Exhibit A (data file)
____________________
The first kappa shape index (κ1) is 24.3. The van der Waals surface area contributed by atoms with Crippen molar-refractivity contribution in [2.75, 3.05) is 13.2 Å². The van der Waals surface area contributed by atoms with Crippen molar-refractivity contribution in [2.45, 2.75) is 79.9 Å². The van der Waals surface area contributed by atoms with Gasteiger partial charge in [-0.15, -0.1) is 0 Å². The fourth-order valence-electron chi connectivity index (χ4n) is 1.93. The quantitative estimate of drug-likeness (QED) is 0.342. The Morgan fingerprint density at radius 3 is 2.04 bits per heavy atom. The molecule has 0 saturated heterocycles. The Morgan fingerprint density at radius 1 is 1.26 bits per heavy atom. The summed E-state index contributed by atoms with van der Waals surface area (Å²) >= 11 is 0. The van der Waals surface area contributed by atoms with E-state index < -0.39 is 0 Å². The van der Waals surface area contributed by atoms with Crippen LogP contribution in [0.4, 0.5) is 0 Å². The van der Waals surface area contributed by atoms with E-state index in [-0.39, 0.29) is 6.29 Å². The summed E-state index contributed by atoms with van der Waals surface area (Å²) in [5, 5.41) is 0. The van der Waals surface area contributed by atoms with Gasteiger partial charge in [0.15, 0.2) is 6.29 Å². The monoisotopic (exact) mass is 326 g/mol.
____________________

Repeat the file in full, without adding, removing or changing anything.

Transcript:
The first kappa shape index (κ1) is 24.3. The van der Waals surface area contributed by atoms with Crippen molar-refractivity contribution in [2.75, 3.05) is 13.2 Å². The van der Waals surface area contributed by atoms with Crippen molar-refractivity contribution in [2.45, 2.75) is 79.9 Å². The van der Waals surface area contributed by atoms with Gasteiger partial charge in [-0.15, -0.1) is 0 Å². The fourth-order valence-electron chi connectivity index (χ4n) is 1.93. The quantitative estimate of drug-likeness (QED) is 0.342. The Morgan fingerprint density at radius 3 is 2.04 bits per heavy atom. The molecule has 0 saturated heterocycles. The Morgan fingerprint density at radius 1 is 1.26 bits per heavy atom. The summed E-state index contributed by atoms with van der Waals surface area (Å²) >= 11 is 0. The van der Waals surface area contributed by atoms with E-state index < -0.39 is 0 Å². The van der Waals surface area contributed by atoms with Crippen LogP contribution in [0.4, 0.5) is 0 Å². The van der Waals surface area contributed by atoms with E-state index in [-0.39, 0.29) is 6.29 Å². The summed E-state index contributed by atoms with van der Waals surface area (Å²) in [5, 5.41) is 0. The van der Waals surface area contributed by atoms with Gasteiger partial charge in [0.15, 0.2) is 6.29 Å². The monoisotopic (exact) mass is 326 g/mol.